Now, that's quite a list, isn't it? With that, my questions to you are:

1. Have you reflected on what you used to do, and why it no longer suits the changing selling environment?

2. Have you reviewed your business model(s) and tried to imagine what changes may be needed to cope with the slowed economy right now and in a post-pandemic world?

3. Have you considered making a 'plan for a plan', i.e. asked yourself how you can best prepare for what many call 'the new normal'?

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What is the best way forward for now and for your future revenue growth?

Many businesses just like yours may have already made adjustments to their business model in the past few months. Some have had to make very tough decisions on matters such as reducing staffing levels, cutting costs and other crisis-related short-term challenges.

Others have allowed themselves to become paralysed with indecision and uncertainty. In my opinion, too many executives and business owners have (perhaps subconsciously) chosen to take on a 'wait and see' position, instead of using this time constructively to conduct strategy reviews and craft a new plan, or (at least as I call it), a plan for a plan.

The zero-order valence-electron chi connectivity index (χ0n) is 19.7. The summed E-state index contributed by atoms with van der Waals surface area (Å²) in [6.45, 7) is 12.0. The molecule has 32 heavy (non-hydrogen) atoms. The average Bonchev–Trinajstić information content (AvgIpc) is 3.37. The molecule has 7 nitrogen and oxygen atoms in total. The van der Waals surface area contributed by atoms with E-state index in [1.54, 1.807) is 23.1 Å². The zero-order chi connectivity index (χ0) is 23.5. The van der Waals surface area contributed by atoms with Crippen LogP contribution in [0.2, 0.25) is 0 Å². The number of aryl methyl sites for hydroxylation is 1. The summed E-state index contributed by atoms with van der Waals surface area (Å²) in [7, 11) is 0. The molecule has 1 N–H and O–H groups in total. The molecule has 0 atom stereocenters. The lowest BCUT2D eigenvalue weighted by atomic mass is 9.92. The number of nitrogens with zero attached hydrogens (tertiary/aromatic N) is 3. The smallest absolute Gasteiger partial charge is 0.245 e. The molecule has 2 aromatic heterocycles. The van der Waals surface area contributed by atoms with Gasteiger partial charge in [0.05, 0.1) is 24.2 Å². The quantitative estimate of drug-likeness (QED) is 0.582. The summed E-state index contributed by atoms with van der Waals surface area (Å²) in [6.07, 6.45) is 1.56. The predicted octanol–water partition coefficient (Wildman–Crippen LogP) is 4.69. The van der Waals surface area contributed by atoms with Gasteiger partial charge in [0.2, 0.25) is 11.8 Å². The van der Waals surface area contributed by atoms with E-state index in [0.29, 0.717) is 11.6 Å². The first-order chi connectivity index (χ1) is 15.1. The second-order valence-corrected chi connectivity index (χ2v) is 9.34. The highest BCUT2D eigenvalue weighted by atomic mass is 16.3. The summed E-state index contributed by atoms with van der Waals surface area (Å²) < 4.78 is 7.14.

To illustrate, I am borrowing a line from Keziah Robinson, the business strategist and coach based in Boston, USA, who says: "You are not the economy."

What Keziah means is that you should focus on controlling what you can, and not sweat what you cannot control. In doing so, you will be able to avoid panic decisions or being paralysed by fear and uncertainty.

What can you control?

As it turns out, you actually have quite a lot under your control that you can adjust, change and improve. You see, at a minimum, there are three important components of your current business model that you can adjust. They are:

1. your go-to-market strategy

2. your prospect engagement process

3. your sales funnel and pipeline.

Going on the above, the good news is that you already have the essential building blocks in place. So, a lot of the change is really just about re-aligning and refreshing what you already have.

The traditional sales funnel

Did you know that the origins of the traditional sales funnel date back to the 1890s?